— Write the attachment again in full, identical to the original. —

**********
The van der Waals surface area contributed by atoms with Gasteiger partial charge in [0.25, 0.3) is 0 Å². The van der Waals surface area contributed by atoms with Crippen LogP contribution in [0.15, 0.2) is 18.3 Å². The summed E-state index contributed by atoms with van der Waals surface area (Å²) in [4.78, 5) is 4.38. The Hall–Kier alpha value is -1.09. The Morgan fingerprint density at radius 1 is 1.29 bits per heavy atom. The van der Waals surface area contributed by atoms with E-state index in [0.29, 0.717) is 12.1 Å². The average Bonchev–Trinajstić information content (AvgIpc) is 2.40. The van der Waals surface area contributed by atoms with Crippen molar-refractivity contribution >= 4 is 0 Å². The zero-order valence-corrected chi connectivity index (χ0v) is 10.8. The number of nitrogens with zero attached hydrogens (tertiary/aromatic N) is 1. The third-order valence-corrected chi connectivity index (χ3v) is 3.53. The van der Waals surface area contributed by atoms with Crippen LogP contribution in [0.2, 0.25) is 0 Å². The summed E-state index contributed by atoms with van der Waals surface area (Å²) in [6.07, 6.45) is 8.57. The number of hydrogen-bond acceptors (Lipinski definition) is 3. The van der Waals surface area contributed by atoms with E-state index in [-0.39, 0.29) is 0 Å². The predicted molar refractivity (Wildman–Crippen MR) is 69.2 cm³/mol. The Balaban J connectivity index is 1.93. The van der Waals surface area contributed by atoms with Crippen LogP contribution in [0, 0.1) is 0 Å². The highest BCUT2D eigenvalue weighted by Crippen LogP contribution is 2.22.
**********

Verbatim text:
The van der Waals surface area contributed by atoms with Gasteiger partial charge in [0.25, 0.3) is 0 Å². The van der Waals surface area contributed by atoms with Crippen LogP contribution in [0.15, 0.2) is 18.3 Å². The summed E-state index contributed by atoms with van der Waals surface area (Å²) in [4.78, 5) is 4.38. The Hall–Kier alpha value is -1.09. The Morgan fingerprint density at radius 1 is 1.29 bits per heavy atom. The van der Waals surface area contributed by atoms with E-state index in [0.29, 0.717) is 12.1 Å². The average Bonchev–Trinajstić information content (AvgIpc) is 2.40. The van der Waals surface area contributed by atoms with Crippen molar-refractivity contribution >= 4 is 0 Å². The zero-order valence-corrected chi connectivity index (χ0v) is 10.8. The number of nitrogens with zero attached hydrogens (tertiary/aromatic N) is 1. The third-order valence-corrected chi connectivity index (χ3v) is 3.53. The van der Waals surface area contributed by atoms with Crippen LogP contribution in [0.2, 0.25) is 0 Å². The summed E-state index contributed by atoms with van der Waals surface area (Å²) in [6.07, 6.45) is 8.57. The number of hydrogen-bond acceptors (Lipinski definition) is 3. The van der Waals surface area contributed by atoms with E-state index in [-0.39, 0.29) is 0 Å². The predicted molar refractivity (Wildman–Crippen MR) is 69.2 cm³/mol. The Balaban J connectivity index is 1.93. The van der Waals surface area contributed by atoms with Crippen LogP contribution in [0, 0.1) is 0 Å². The highest BCUT2D eigenvalue weighted by Crippen LogP contribution is 2.22.